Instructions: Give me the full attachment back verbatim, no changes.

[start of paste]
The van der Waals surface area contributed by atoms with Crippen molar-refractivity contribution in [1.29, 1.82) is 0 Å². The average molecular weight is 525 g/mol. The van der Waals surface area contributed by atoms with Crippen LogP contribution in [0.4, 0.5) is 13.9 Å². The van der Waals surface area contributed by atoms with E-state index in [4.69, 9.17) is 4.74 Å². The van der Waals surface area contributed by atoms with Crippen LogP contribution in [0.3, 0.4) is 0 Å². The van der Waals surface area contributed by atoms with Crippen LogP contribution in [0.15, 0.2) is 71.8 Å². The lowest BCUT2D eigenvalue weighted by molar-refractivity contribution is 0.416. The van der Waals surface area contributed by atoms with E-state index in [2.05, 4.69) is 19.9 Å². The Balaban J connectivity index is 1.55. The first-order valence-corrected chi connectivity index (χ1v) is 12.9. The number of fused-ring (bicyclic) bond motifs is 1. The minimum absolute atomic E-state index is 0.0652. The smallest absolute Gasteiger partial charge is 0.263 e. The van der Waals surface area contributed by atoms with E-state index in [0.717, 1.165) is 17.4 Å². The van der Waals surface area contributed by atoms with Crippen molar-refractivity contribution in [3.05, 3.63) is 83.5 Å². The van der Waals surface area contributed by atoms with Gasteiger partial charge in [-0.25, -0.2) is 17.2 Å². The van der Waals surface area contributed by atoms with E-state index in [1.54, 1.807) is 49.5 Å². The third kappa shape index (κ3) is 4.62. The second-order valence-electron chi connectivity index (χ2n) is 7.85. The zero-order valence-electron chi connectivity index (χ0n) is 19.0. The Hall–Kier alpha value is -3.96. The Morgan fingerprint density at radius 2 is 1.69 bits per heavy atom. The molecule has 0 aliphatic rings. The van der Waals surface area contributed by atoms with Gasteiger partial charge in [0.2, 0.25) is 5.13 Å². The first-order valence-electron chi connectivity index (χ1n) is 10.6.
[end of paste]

The van der Waals surface area contributed by atoms with Crippen molar-refractivity contribution in [1.29, 1.82) is 0 Å². The average molecular weight is 525 g/mol. The van der Waals surface area contributed by atoms with Crippen LogP contribution in [0.4, 0.5) is 13.9 Å². The van der Waals surface area contributed by atoms with E-state index in [4.69, 9.17) is 4.74 Å². The van der Waals surface area contributed by atoms with Crippen LogP contribution in [0.3, 0.4) is 0 Å². The van der Waals surface area contributed by atoms with Crippen LogP contribution in [0.15, 0.2) is 71.8 Å². The lowest BCUT2D eigenvalue weighted by molar-refractivity contribution is 0.416. The van der Waals surface area contributed by atoms with E-state index in [2.05, 4.69) is 19.9 Å². The Balaban J connectivity index is 1.55. The first-order valence-corrected chi connectivity index (χ1v) is 12.9. The number of fused-ring (bicyclic) bond motifs is 1. The minimum absolute atomic E-state index is 0.0652. The smallest absolute Gasteiger partial charge is 0.263 e. The van der Waals surface area contributed by atoms with E-state index in [0.717, 1.165) is 17.4 Å². The van der Waals surface area contributed by atoms with Crippen molar-refractivity contribution in [3.05, 3.63) is 83.5 Å². The van der Waals surface area contributed by atoms with Gasteiger partial charge in [-0.25, -0.2) is 17.2 Å². The van der Waals surface area contributed by atoms with E-state index in [1.54, 1.807) is 49.5 Å². The third kappa shape index (κ3) is 4.62. The second-order valence-electron chi connectivity index (χ2n) is 7.85. The zero-order valence-electron chi connectivity index (χ0n) is 19.0. The Hall–Kier alpha value is -3.96. The Morgan fingerprint density at radius 2 is 1.69 bits per heavy atom. The molecule has 0 aliphatic rings. The van der Waals surface area contributed by atoms with Gasteiger partial charge in [0.2, 0.25) is 5.13 Å². The first-order valence-electron chi connectivity index (χ1n) is 10.6.